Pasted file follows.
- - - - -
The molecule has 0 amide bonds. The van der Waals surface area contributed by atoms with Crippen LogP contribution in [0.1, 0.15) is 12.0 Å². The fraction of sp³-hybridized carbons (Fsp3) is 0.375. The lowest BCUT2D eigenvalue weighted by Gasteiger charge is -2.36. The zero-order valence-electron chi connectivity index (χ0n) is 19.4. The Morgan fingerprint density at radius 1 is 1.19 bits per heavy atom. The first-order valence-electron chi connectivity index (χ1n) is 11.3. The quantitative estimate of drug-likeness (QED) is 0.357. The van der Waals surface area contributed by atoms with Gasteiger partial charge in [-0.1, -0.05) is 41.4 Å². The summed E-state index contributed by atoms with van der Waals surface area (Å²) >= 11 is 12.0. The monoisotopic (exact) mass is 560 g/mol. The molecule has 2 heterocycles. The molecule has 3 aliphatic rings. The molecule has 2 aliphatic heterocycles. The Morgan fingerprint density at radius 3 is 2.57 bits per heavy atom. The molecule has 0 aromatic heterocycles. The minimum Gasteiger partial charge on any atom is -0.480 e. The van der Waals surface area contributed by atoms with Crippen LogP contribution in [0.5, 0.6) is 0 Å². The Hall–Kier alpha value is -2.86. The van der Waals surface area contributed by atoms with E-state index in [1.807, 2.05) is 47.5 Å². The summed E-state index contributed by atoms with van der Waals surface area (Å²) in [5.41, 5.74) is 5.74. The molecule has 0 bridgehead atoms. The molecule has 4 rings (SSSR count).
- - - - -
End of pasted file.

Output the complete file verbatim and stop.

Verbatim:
The molecule has 0 amide bonds. The van der Waals surface area contributed by atoms with Crippen LogP contribution in [0.1, 0.15) is 12.0 Å². The fraction of sp³-hybridized carbons (Fsp3) is 0.375. The lowest BCUT2D eigenvalue weighted by Gasteiger charge is -2.36. The zero-order valence-electron chi connectivity index (χ0n) is 19.4. The Morgan fingerprint density at radius 1 is 1.19 bits per heavy atom. The first-order valence-electron chi connectivity index (χ1n) is 11.3. The quantitative estimate of drug-likeness (QED) is 0.357. The van der Waals surface area contributed by atoms with Gasteiger partial charge in [-0.1, -0.05) is 41.4 Å². The summed E-state index contributed by atoms with van der Waals surface area (Å²) >= 11 is 12.0. The monoisotopic (exact) mass is 560 g/mol. The molecule has 2 heterocycles. The molecule has 3 aliphatic rings. The molecule has 2 aliphatic heterocycles. The Morgan fingerprint density at radius 3 is 2.57 bits per heavy atom. The molecule has 0 aromatic heterocycles. The minimum Gasteiger partial charge on any atom is -0.480 e. The van der Waals surface area contributed by atoms with Crippen LogP contribution in [0.5, 0.6) is 0 Å². The Hall–Kier alpha value is -2.86. The van der Waals surface area contributed by atoms with E-state index in [1.807, 2.05) is 47.5 Å². The summed E-state index contributed by atoms with van der Waals surface area (Å²) in [5.41, 5.74) is 5.74. The molecule has 0 bridgehead atoms. The molecule has 4 rings (SSSR count).